College is the time for learning, but it”s also the time when most students make the complete transition into adulthood. That means it”s a time of tremendous change and students start experiencing everything, including the holiday season, in a different way.
When holidays like Christmas are experienced as an adult, they are far less exciting than when they were experienced as child. It”s less “I can”t sleep because I”m so excited to see what Santa will bring” and more, “I guess I could use a new pair of socks.”
As a third-year student with few semesters left, I couldn”t help but feel overwhelmed with nostalgia upon returning to California for winter break. While moving away from family isn”t the best option for every student following graduation, I have no intention of returning to the state I came from.
It occurred to me that I”ll only return home maybe one or two more times before I graduate, and even now breaks have become a time to focus on finding internships and jobs and exploring different avenues as an individual.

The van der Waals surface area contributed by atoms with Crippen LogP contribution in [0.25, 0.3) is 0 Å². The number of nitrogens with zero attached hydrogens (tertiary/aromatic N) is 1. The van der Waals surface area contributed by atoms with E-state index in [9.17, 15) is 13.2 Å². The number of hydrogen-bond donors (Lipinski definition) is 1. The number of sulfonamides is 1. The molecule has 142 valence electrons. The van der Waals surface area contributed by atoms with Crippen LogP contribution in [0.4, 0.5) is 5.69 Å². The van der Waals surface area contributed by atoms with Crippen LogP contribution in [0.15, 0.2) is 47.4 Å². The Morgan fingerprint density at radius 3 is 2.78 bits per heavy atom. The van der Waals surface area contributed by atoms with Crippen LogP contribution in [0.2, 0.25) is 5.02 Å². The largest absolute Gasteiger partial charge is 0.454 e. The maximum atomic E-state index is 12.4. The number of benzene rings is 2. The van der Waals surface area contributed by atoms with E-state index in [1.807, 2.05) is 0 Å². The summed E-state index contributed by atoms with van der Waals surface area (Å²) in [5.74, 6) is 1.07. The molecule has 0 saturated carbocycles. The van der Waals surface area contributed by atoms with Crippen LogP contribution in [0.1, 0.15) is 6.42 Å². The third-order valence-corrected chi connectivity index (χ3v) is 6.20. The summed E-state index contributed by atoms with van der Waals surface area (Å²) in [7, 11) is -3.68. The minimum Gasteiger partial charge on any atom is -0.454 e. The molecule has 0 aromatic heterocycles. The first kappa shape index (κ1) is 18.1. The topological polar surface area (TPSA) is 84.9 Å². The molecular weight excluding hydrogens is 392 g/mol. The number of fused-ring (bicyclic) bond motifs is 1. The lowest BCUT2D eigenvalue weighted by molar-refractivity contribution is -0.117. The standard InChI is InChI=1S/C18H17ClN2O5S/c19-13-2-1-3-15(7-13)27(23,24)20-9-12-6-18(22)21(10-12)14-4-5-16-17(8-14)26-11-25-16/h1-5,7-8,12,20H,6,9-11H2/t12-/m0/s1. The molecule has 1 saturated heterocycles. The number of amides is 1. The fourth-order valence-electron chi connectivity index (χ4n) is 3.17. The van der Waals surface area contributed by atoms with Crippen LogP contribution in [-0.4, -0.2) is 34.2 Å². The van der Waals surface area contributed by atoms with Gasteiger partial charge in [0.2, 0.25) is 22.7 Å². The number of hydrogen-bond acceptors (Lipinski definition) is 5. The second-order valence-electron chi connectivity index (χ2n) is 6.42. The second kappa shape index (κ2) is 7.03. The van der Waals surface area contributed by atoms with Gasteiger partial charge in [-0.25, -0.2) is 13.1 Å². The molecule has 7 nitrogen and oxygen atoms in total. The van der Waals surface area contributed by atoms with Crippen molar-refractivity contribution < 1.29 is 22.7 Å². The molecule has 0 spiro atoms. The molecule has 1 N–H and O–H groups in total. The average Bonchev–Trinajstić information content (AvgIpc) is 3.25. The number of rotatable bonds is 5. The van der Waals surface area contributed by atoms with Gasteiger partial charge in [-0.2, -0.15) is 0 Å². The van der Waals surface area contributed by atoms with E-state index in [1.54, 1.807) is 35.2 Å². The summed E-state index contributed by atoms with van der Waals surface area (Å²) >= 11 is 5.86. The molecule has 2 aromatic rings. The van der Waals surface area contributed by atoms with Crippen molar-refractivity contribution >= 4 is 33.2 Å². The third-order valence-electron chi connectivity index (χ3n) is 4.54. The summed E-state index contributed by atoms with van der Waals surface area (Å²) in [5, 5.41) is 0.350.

As bittersweet as this may be, it”s also another part of the natural process that is growing up.
As students grow older, how they spend the holiday season begins to change.
Holidays are no longer a time for celebration so much as they are a time to unwind and de-stress after a long semester, and many students use the holiday season as a time to make extra money to save for upcoming semesters or to start planning for the future.
Not every student has the privilege of heading home for the holidays, but those who do shouldn”t forget the importance of appreciating the time spent with remote loved ones.
It may be hard to relax and just enjoy any holiday or time off from school, but taking a moment to appreciate something that won”t last forever is going to mean more in the long-run than finishing an assignment early or getting ahead in school.
It”s also important to remember that, at the end of the day, students need to do what is best for themselves.
Some students need to stay in Moscow to work over breaks while others choose to take remote internships rather than head back home.
For graduating seniors, whether they”re moving across the country or deciding to move back home, they should know that no one way of living is right for everyone.
Moving back or staying near family does not make that person less independent than the person who moves across the country, and leaving family to live somewhere new doesn”t mean that person doesn”t care.
Holidays aren”t the same as they once were, and neither are breaks from school, but it”s important to understand and appreciate that everything – holidays, breaks, family dynamics – is going to change, and it might not always be easy, but that”s OK.
Corrin Bond can be reached at firstname.lastname@example.org or on Twitter @CorrBond